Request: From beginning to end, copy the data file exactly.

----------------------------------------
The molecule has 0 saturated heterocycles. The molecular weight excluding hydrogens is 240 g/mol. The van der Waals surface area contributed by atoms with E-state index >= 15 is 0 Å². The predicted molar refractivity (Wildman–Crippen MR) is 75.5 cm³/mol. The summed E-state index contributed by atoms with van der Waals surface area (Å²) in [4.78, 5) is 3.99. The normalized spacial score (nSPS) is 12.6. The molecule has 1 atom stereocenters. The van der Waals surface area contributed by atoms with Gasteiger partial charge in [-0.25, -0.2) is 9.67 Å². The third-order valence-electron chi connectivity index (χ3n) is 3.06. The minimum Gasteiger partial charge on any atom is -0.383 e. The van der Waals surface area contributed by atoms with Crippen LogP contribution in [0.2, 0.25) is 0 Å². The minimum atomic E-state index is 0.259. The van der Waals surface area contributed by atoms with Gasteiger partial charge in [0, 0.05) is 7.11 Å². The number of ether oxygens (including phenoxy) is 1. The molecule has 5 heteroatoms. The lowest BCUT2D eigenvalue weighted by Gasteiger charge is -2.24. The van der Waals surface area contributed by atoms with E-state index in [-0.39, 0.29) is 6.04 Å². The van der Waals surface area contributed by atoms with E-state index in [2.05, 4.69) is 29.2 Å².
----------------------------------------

The molecule has 0 saturated heterocycles. The molecular weight excluding hydrogens is 240 g/mol. The van der Waals surface area contributed by atoms with E-state index >= 15 is 0 Å². The predicted molar refractivity (Wildman–Crippen MR) is 75.5 cm³/mol. The summed E-state index contributed by atoms with van der Waals surface area (Å²) in [4.78, 5) is 3.99. The normalized spacial score (nSPS) is 12.6. The molecule has 1 atom stereocenters. The van der Waals surface area contributed by atoms with Gasteiger partial charge in [-0.25, -0.2) is 9.67 Å². The third-order valence-electron chi connectivity index (χ3n) is 3.06. The minimum Gasteiger partial charge on any atom is -0.383 e. The van der Waals surface area contributed by atoms with Crippen LogP contribution in [0.2, 0.25) is 0 Å². The minimum atomic E-state index is 0.259. The van der Waals surface area contributed by atoms with Gasteiger partial charge in [0, 0.05) is 7.11 Å². The number of ether oxygens (including phenoxy) is 1. The molecule has 5 heteroatoms. The lowest BCUT2D eigenvalue weighted by Gasteiger charge is -2.24. The van der Waals surface area contributed by atoms with E-state index in [-0.39, 0.29) is 6.04 Å². The van der Waals surface area contributed by atoms with E-state index in [2.05, 4.69) is 29.2 Å².